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The fact is, Willaimson's initial assertion that the history or legend behind Shakespeare's Hamlet does not matter; neither does the earlier tragedy upon which Shakespeare's play was based. Shakespeare had almost no original story lines; it was the way his characters reacted to the plot, what thy thought, and how they expressed themselves that made -- and make -- the plays so watchable and such towering testaments of the possibilities and endless varieties of language. It is Shakespeare's use of the word, not the plot device, that placed him at the head of the English literary canon, and it is really only the text of his version of the Hamlet story tat needs to be examined in a critical analysis of the work.
Eventually, Williamson comes back to this point, which he made and lost sight of as quickly as he accused others of at the start of his essay. On the structure of the play as Shakespeare wrote it, Williamson notes, "it may indeed be called the tragedy of thought, for there is as much reflection as action in it; but the reflection itself is made dramatic" (Williamson, 89). Though, like Williamson, I do not believe a fully and solely psychological analysis of this play and its title character, I also agree with him tat it is the processes of Hamlet's mind that make the play so dramatic. In this way, if in no other, Shakespeare definitively makes Hamlet his own work; the depth to which he explores the inner workings of guilt, jealousy, and revenge go far beyond the stuff of legend. It is also far beyond what was expected and delivered in the way of tragedy by the average playwright of Shakespeare's day; though no known copies of the play are still extant, Williamson cites evidence that "the earlier Hamlet was almost certainly a crude and bloody drama of the primitive Elizabethan kind -- chiefly madness, murder, and ghost" (Williamson, 91). This does not put it too far a cry away from the Scandinavian legend, either, although the madness was feigned (Mackenzie, 233). Shakespeare's play, then, must be taken and interpreted on its own terms; on the terms by which it was written and delivered to posterity, inaccurate though the final product of this process may be.
Williamson is near to wrapping up his analysis of Shakespeare's Hamlet when sums up the difficulty of working with the text in this way: "Hamlet, like the sonnets, is full of some stuff that the writer could not drag to light, contemplate, or manipulate into art...we find Shakespeare's Hamlet not in the action, not in any quotations that we might select, so much as in an unmistakable tone" (Williamson, 96). In this, there cannot be anything but agreement. At times, the length of Hamlet's pondering and ponderous thinking seems almost unbearable, but it is also important to remember that this text was meant to be performed, and watching the machinations of the human mind while hearing them expressed so honestly and eloquently is an experience that must be had before this play can truly be appreciated.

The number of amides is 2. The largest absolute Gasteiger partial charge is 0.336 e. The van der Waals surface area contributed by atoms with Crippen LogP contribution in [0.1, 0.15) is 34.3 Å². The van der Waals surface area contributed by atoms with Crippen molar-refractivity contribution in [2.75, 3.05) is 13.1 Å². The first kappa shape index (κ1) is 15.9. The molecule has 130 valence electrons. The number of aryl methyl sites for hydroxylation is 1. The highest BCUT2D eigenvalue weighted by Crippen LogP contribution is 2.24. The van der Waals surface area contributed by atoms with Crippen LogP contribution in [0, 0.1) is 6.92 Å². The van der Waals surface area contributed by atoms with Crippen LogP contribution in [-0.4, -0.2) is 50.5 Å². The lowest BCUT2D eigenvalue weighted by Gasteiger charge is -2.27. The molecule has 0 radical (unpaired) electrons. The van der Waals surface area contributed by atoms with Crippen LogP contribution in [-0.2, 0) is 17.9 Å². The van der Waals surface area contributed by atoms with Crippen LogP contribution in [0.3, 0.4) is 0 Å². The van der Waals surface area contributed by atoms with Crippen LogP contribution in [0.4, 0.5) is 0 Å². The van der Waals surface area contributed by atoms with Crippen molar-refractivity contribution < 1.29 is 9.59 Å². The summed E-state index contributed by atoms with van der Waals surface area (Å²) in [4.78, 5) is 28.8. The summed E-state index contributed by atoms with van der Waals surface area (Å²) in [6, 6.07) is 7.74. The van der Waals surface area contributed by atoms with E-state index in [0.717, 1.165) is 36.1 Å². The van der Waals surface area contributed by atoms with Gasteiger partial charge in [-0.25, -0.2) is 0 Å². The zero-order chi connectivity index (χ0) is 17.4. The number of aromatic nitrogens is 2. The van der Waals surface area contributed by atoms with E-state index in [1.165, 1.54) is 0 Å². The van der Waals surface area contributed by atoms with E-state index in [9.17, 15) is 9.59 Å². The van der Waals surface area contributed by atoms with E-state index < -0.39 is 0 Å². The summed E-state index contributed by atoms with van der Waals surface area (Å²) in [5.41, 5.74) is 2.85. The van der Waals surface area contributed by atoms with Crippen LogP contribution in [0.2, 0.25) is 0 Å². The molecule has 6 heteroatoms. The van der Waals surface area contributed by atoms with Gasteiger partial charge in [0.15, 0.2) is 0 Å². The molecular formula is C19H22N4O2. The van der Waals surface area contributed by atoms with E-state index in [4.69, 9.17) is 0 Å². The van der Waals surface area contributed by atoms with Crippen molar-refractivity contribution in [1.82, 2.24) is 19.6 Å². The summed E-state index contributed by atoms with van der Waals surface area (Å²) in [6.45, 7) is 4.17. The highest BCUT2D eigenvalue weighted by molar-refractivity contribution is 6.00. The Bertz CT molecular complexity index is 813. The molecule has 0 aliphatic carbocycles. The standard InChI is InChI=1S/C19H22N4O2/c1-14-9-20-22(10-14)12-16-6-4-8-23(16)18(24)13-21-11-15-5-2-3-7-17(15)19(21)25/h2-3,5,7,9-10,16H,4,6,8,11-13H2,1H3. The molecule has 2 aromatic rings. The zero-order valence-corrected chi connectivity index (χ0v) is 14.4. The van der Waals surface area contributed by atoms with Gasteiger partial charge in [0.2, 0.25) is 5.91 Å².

Hamlet the character, as Williamson sees him, is "enigmatical...in this case the explanation may be tat he is not actual but ideal, a coinage of Shakespeare's brain" (Williamson, 99). This, taken as a restatement of Williamson's earlier statements regarding the originality of the play and character, is one of the simplest and most profound ways in which to begin an examination of Hamlet or any other text. We cannot ever know what lies beyond the page; the text provides the one and only road map that exists to itself. Just as Hamlet, pretending to be mad, begins to wonder if he really is, so the text winds up on itself answering and questioning at the same time in a constant circular flow of logic. Understanding this is key to understanding Shakespeare's Hamlet.
Williamson, Claude C.H. "Hamlet." The University of Chicago Press: International Journal of Ethics, Vol. 33, No. 1 (Oct., 1922), pp. 85-100. Retrieved via JSTOR 9 December 2008.
Mackenzie, David. Teutonic Myth and Legend. Chapter 22, "The Traditional Hamlet." Published online at…[continue]
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